1. MA 2 would revert to its old route through Cambridge (current MA 2A) and continue in Boston beyond Comm Ave. down Mass Ave. to the interchange with I-93 at Melnea Cass Blvd.
2. US 20 would be extended east from Kenmore Square to re-take its original route to Arlington Street.
3. MA 109 which currently ends at the former US 1 at the VFW Parkway, would be extended along the old US alignment to MA 9 / Huntington Avenue.
4. US 3 could end at I-95/128 in Burlington, or its path could be changed so it follows I-95 South to MA 2 East to Cambridge, then follow what was MA 2's route onto Memorial Drive. It would also replace all of MA 3 to Cape Cod, until the MA 3 / Pilgrims Highway could be designated an I-93 spur route, then US 3 could end at Leverett Circle. 

If anyone has any comments, or suggestions, feel free to post them.








Comments

Popular posts from this blog

Hidden California State Route 710 and the Pasadena Gap in the Long Beach Freeway

Infamous and the subject of much controversy the Pasadena Gap in the Long Beach Freeway has long existed as a contentious topic regarding the completion of Interstate 710 and California State Route 710.  While the Pasadena Gap of the Long Beach Freeway effectively has been legislatively blocked the action only came after decades of controversy.  While the Pasadena Gap of the Long Beach Freeway is fairly well known what many don't know is that a small segment was actually constructed south Interstate 210 and the Foothill Freeway.  This disconnected segment of the Long Beach Freeway exists as the unsigned and largely hidden California State Route 710.  On June 29, 2022 the California Transportation Commission relinquished California State Route 710 to the city of Pasadena.  The blog cover above depicts a southward view on the completed Pasadena stub segment of the Long Beach Freeway which ends at California Boulevard.   Part 1; the history of the Pasadena Gap of the Long Beach Freewa

Deer Isle Bridge in Maine

As graceful a bridge that I ever set my eyes upon, the Deer Isle Bridge (officially known as the Deer Isle-Sedgwick Bridge) surprisingly caught my eye as I was driving around coastal Maine one Saturday afternoon. About 35 miles south of Bangor, Maine , the Deer Isle Bridge connects the Blue Hill Peninsula of Downeast Maine with Little Deer Isle over the Eggemoggin Reach on ME 15 between the towns of Sedgwick and Deer Isle . It should be noted that Little Deer Isle is connected to Deer Isle by way of a boulder lined causeway, and there is a storied regatta that takes place on the Eggemoggin Reach each summer. But the Deer Isle Bridge holds many stories, not just for the vacationers who spend part of their summer on Deer Isle or in nearby Stonington , but for the residents throughout the years and the folks who have had a hand bringing this vital link to life.   The Deer Isle Bridge was designed by David Steinman and built by the Phoenix Bridge Company of Phoenixville,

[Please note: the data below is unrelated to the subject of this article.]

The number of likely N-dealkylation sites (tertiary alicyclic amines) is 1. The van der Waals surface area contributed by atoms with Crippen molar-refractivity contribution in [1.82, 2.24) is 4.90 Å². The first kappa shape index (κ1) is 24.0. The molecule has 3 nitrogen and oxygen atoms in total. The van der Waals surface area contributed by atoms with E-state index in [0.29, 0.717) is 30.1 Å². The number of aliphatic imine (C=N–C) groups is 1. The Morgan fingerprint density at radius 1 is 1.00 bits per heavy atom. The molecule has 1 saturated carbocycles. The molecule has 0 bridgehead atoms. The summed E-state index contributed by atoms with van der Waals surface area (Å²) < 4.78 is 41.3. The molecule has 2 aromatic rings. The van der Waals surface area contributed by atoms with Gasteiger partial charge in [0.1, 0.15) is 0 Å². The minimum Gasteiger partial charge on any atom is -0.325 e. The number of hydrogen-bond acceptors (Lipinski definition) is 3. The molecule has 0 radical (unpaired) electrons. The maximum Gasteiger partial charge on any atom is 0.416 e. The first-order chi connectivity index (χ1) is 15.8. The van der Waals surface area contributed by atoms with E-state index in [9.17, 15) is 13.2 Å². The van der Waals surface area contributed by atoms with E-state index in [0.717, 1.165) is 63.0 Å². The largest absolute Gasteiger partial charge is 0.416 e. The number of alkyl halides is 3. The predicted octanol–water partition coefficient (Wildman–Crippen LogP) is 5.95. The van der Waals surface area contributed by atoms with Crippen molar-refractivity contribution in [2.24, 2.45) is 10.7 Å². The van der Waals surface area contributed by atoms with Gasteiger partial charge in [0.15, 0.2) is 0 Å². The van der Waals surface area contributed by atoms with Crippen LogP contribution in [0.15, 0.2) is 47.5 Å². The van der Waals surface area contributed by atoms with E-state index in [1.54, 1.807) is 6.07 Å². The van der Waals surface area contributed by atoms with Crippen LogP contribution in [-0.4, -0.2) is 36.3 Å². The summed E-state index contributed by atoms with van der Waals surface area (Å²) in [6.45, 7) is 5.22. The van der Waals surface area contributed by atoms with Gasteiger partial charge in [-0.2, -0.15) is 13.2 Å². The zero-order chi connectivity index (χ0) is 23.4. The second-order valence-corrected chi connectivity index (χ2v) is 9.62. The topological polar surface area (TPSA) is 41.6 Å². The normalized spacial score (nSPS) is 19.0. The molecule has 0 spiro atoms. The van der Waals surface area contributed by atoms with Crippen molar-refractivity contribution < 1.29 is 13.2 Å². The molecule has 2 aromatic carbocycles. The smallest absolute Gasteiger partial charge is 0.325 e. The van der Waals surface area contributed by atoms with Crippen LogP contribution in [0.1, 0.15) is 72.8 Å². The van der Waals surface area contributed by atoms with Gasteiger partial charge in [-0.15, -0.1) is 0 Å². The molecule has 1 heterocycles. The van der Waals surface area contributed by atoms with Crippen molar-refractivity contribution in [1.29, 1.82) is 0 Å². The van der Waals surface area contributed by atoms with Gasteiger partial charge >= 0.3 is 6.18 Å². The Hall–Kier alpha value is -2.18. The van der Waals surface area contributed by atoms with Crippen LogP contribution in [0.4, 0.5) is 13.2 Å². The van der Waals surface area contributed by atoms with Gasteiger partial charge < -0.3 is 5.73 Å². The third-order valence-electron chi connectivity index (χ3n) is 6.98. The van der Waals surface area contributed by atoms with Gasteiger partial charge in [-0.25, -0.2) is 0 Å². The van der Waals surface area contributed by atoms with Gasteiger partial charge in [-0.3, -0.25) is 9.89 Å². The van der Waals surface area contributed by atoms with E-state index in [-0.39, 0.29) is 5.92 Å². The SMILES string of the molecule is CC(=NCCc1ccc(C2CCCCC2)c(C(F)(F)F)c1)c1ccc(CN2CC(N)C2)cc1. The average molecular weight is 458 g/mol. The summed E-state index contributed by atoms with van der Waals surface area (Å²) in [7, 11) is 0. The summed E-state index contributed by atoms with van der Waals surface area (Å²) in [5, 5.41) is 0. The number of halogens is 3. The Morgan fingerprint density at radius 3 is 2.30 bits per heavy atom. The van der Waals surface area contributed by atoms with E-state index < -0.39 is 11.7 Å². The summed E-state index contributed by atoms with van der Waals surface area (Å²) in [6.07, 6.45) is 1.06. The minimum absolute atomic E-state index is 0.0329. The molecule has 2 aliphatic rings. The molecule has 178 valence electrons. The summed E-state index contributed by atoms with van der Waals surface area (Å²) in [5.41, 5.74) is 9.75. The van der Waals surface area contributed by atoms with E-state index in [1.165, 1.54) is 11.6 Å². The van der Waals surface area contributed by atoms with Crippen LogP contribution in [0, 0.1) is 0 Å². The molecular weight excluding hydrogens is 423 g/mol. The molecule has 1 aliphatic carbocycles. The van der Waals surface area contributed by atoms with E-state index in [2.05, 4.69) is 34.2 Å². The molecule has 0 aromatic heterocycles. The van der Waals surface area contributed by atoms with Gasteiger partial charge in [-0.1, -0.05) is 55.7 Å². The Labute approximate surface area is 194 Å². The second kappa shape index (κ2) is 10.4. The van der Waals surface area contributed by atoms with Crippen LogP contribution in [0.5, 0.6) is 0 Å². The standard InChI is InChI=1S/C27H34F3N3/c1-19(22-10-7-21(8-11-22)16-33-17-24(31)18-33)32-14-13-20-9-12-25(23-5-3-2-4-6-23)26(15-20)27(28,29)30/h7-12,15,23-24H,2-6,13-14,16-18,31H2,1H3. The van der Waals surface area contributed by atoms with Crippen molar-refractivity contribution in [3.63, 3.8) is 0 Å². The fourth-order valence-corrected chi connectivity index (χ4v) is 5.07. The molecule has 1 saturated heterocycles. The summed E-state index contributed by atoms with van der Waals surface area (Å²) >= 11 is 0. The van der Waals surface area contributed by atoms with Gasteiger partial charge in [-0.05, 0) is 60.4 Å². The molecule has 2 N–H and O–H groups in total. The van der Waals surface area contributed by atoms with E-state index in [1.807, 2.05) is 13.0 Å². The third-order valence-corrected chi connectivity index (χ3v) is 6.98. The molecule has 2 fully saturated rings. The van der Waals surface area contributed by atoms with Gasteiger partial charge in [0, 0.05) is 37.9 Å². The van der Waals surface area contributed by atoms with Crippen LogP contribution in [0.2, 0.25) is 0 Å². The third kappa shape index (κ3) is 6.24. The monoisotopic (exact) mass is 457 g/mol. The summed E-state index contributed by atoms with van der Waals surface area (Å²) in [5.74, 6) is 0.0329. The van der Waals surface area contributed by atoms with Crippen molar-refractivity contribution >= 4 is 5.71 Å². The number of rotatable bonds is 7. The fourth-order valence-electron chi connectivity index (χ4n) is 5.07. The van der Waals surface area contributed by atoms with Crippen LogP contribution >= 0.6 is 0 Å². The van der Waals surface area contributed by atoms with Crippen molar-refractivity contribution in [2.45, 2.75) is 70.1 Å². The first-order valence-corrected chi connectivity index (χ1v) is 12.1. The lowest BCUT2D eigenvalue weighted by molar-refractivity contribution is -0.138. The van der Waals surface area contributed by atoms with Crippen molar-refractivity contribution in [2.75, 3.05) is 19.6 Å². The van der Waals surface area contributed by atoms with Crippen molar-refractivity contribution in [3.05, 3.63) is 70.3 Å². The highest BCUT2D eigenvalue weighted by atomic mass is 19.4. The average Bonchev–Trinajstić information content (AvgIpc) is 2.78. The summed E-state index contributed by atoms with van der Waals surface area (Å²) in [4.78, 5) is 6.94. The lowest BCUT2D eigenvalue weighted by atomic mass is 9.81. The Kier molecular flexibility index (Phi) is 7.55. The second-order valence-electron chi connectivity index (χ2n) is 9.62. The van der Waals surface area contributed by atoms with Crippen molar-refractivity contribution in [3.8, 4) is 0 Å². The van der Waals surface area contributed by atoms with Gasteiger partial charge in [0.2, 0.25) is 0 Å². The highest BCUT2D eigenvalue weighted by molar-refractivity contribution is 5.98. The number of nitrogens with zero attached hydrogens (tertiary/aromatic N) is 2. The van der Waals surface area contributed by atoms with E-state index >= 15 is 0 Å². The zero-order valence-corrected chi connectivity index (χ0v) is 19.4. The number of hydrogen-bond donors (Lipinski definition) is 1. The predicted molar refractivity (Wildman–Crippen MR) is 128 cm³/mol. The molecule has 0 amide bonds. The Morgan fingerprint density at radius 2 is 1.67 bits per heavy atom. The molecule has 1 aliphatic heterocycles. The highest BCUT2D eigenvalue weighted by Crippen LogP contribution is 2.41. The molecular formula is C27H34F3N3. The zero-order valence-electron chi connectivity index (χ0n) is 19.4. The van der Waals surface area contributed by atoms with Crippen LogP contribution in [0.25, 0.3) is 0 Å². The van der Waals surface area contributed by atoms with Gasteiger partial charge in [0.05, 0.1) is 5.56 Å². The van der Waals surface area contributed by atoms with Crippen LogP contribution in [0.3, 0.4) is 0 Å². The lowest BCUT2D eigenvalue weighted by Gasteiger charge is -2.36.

Paper Highways: Proposed US Route 66 Alternate to Las Vegas, Nevada

During February 1956 the State of Nevada in concurrence with the States of California and Arizona submitted a request to the American Association of State Highway Officials to establish US Route 66 Alternate to Las Vegas.  The proposed US Route 66 Alternate would have originated from mainline US Route 66 in Kingman Arizona and followed a multiplex of US Routes 93-466 to Las Vegas, Nevada.  From Las Vegas, Nevada the proposed US Route 66 Alternate would have multiplexed US Routes 91-466 back to mainline US Route 66 in Barstow, California.  The request to establish US Route 66 Alternate was denied during June 1956 due to it being completely multiplexed with other US Routes.  This blog will examine the timeline of the US Route 66 Alternate proposal to Las Vegas, Nevada. The history of the proposed US Route 66 Alternate to Las Vegas, Nevada On February 15, 1956, the Nevada State Highway Engineer in a letter to the American Association of State Highways Officials (AASHO) advising that six c